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Re: Tendai and the Mahaparinirvana Sutra

Postby plwk » Wed May 14, 2014 7:24 am

In a nutshell, my question is this:
"Is the Mahaparinirvana sutra a sutra that all monks of the Tendai tradition study?"
Since Tendai retains much of what its Chinese ancestor has, see below...

The Tiantai school takes the Lotus Sūtra (Saddharmapuṇḍarīka Sūtra) as the main basis, the Mahāprajñāpāramitā Śāstra of Nāgārjuna as the guide, the Nirvāṇa Sūtra as the support, and the Pañcaviṃśatisāhasrikā Prajñāpāramitā Sūtra for methods of contemplation
Nan, Huai-Chin. Basic Buddhism: Exploring Buddhism and Zen. 1997. p. 91

The Lotus Sutra is the principal text of Tien-tai sect.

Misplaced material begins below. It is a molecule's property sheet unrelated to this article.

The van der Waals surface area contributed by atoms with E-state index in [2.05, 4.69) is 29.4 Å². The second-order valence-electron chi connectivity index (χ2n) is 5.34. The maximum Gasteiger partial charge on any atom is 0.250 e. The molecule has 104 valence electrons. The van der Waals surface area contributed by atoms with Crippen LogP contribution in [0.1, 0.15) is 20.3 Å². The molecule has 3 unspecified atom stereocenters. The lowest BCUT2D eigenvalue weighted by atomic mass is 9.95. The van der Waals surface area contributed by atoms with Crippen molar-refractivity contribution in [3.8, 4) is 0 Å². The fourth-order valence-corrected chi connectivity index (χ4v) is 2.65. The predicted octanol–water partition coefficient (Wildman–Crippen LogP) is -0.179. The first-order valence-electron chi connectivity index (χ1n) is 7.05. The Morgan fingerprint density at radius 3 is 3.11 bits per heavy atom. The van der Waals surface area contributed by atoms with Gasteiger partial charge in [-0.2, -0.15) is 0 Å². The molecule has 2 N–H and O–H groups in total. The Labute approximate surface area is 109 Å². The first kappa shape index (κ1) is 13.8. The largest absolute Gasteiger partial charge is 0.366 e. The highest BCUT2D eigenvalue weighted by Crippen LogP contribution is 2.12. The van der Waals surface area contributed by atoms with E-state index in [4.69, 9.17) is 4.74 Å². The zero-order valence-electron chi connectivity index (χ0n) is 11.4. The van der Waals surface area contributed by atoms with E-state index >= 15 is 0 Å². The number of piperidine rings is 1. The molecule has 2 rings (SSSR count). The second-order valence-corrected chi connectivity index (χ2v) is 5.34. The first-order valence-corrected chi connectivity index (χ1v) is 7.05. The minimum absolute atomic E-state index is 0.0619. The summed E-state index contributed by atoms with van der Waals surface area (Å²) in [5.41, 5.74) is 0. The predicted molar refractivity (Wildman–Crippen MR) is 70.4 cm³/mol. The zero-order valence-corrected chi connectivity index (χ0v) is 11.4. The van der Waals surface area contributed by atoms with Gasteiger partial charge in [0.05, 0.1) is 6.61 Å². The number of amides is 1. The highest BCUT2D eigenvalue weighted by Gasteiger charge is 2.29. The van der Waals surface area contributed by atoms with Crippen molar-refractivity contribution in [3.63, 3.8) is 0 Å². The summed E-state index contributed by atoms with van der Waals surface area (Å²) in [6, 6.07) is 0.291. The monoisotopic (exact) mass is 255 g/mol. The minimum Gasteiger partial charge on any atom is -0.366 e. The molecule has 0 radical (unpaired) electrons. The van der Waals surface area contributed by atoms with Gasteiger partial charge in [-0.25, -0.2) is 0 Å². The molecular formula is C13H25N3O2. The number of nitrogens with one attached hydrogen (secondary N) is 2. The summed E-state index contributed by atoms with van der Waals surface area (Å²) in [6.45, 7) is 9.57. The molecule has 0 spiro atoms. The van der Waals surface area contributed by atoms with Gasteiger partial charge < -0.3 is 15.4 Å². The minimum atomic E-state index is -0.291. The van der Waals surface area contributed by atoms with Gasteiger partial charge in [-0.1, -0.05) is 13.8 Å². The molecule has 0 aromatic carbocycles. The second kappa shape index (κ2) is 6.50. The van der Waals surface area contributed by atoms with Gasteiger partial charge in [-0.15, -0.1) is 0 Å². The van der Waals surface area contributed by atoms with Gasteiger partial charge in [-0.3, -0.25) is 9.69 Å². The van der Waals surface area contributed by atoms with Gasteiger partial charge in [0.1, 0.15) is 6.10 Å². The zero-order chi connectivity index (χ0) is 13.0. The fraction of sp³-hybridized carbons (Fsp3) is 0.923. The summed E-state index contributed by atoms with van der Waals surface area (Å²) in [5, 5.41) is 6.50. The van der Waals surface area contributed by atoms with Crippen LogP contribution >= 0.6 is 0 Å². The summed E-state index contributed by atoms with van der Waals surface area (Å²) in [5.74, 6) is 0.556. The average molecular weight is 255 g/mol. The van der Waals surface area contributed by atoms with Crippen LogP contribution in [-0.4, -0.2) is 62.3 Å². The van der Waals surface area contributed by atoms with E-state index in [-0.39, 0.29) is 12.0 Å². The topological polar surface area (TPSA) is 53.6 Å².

The Sutra is called 'exposing the Expedient and revealing the 'Real', 'setting aside the Expedient and setting up the 'Real', and 'encompassing the Three and returning to the One [Vehicle]'. The word 'Expedient' refers to all the teachings before the Lotus Sutra, which include Hinayana and Mahayana. These teachings seem to be separate from each other, and sometimes even contradictory to each other. During the assembly where the Buddha taught the Lotus Sutra, the Buddha perfected the Wonderful Dharma of the One Vehicle, which encompassed all previous teachings.
The doctrine in the Lotus Sutra is always described as 'Wonderful', because it is complete and perfect in itself, and is pure and untainted.